The success of the SMB sector is often a major indicator of overall economic health in the United States. Small business lending has been on a long and winding road to recovery since the last economic recession, but a new report suggests that increases in May might have pushed the nation back from a consistent drop off throughout the four months prior.
The Associated Press reports that the latest iteration of the Thomson Reuters/PayNet Small Business Lending Index showed a month-to-month increase of 12 percent in May, a more than ten-point hike on the index. Figures in the April index revealed a score of 96.6, while May raked in 108.4, a number the source notes as being the highest since the 110.5 logged in December.
"We expect to see steady and cautious expansion by small businesses if we avoid external shocks such as another credit crisis," PayNet's president, William Phelan, told the source.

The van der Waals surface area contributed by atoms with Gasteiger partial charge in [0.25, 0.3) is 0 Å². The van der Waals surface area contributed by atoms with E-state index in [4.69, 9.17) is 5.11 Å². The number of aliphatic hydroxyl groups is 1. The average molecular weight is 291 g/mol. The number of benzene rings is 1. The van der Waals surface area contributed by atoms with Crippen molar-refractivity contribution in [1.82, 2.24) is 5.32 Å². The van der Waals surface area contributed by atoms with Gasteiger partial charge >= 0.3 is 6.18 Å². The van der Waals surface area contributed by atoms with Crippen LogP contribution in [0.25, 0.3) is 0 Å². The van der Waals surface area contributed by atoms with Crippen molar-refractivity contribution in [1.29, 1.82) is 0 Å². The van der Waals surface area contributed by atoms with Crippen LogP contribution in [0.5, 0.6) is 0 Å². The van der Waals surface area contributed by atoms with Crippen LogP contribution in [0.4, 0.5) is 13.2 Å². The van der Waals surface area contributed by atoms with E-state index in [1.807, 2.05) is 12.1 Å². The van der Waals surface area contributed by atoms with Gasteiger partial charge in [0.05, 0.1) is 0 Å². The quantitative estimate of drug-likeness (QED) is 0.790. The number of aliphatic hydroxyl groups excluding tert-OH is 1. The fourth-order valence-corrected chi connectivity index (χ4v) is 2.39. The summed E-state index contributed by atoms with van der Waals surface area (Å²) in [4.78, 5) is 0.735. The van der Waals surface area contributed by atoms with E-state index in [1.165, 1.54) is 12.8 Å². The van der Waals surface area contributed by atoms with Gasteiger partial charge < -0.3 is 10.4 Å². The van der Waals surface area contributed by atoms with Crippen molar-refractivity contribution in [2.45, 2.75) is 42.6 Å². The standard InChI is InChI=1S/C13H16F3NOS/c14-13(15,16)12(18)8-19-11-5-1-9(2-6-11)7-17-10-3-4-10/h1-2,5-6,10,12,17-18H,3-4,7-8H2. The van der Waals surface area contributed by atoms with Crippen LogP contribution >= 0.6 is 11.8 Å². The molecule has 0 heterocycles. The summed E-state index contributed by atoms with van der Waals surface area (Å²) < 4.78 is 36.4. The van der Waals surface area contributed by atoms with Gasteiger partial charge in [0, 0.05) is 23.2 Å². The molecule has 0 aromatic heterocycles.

The index's signs of explosive gains in small business lending prove that now might be a great time to begin searching for financing. For the most efficient application process that will yield substantial success, borrowers should consider enlisting the help of a trusted company like Boefly.
Reuters explained that this increase was enough to all but negate the slide from January to April, as year-over-year growth in May increased 18 percent. The source noted this further eclipsed the 2011 average of 17 percent growth per month.
Even more good news came in the form of substantially decreased delinquency rates in the sector. Reuters notes that PayNet's data showed a 1.18 percent drop in late payments of 30 days or more, falling to the lowest rate since the inception of the study in 2005.
All other overdue payment rates also dropped, showing a marked improvement of financial stability among current small businesses.